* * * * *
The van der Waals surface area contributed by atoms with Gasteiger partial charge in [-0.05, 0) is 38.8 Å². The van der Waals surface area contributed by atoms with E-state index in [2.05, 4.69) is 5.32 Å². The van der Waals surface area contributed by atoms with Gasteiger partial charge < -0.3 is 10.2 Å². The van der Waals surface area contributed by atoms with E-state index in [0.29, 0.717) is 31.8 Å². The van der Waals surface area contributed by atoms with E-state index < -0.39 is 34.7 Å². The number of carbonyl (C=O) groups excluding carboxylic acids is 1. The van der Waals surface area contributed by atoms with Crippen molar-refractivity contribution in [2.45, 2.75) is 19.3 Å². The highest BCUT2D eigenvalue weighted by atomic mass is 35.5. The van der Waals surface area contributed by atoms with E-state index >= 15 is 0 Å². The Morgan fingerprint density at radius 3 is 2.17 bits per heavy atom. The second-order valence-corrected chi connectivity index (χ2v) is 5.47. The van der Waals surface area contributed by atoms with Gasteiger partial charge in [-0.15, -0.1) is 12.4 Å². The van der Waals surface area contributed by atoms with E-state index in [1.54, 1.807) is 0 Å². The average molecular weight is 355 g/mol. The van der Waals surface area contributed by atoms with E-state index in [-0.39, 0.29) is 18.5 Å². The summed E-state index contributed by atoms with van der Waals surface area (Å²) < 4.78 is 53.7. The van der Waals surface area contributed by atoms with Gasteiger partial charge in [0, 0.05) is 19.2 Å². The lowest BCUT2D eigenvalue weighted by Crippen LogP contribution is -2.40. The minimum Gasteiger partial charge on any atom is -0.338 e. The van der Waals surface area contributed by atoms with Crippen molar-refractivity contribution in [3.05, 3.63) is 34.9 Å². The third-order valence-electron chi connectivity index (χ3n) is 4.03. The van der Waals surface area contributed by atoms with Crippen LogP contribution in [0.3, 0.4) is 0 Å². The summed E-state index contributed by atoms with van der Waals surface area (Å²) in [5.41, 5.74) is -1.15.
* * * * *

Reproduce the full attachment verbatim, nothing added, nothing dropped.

The van der Waals surface area contributed by atoms with Gasteiger partial charge in [-0.05, 0) is 38.8 Å². The van der Waals surface area contributed by atoms with E-state index in [2.05, 4.69) is 5.32 Å². The van der Waals surface area contributed by atoms with Gasteiger partial charge < -0.3 is 10.2 Å². The van der Waals surface area contributed by atoms with E-state index in [0.29, 0.717) is 31.8 Å². The van der Waals surface area contributed by atoms with E-state index < -0.39 is 34.7 Å². The number of carbonyl (C=O) groups excluding carboxylic acids is 1. The van der Waals surface area contributed by atoms with Crippen molar-refractivity contribution in [2.45, 2.75) is 19.3 Å². The highest BCUT2D eigenvalue weighted by atomic mass is 35.5. The van der Waals surface area contributed by atoms with E-state index >= 15 is 0 Å². The Morgan fingerprint density at radius 3 is 2.17 bits per heavy atom. The second-order valence-corrected chi connectivity index (χ2v) is 5.47. The van der Waals surface area contributed by atoms with Gasteiger partial charge in [-0.15, -0.1) is 12.4 Å². The van der Waals surface area contributed by atoms with E-state index in [1.54, 1.807) is 0 Å². The average molecular weight is 355 g/mol. The van der Waals surface area contributed by atoms with E-state index in [-0.39, 0.29) is 18.5 Å². The summed E-state index contributed by atoms with van der Waals surface area (Å²) < 4.78 is 53.7. The van der Waals surface area contributed by atoms with Gasteiger partial charge in [0, 0.05) is 19.2 Å². The lowest BCUT2D eigenvalue weighted by Crippen LogP contribution is -2.40. The minimum Gasteiger partial charge on any atom is -0.338 e. The van der Waals surface area contributed by atoms with Crippen molar-refractivity contribution in [3.05, 3.63) is 34.9 Å². The third-order valence-electron chi connectivity index (χ3n) is 4.03. The van der Waals surface area contributed by atoms with Crippen LogP contribution in [0.3, 0.4) is 0 Å². The summed E-state index contributed by atoms with van der Waals surface area (Å²) in [5.41, 5.74) is -1.15.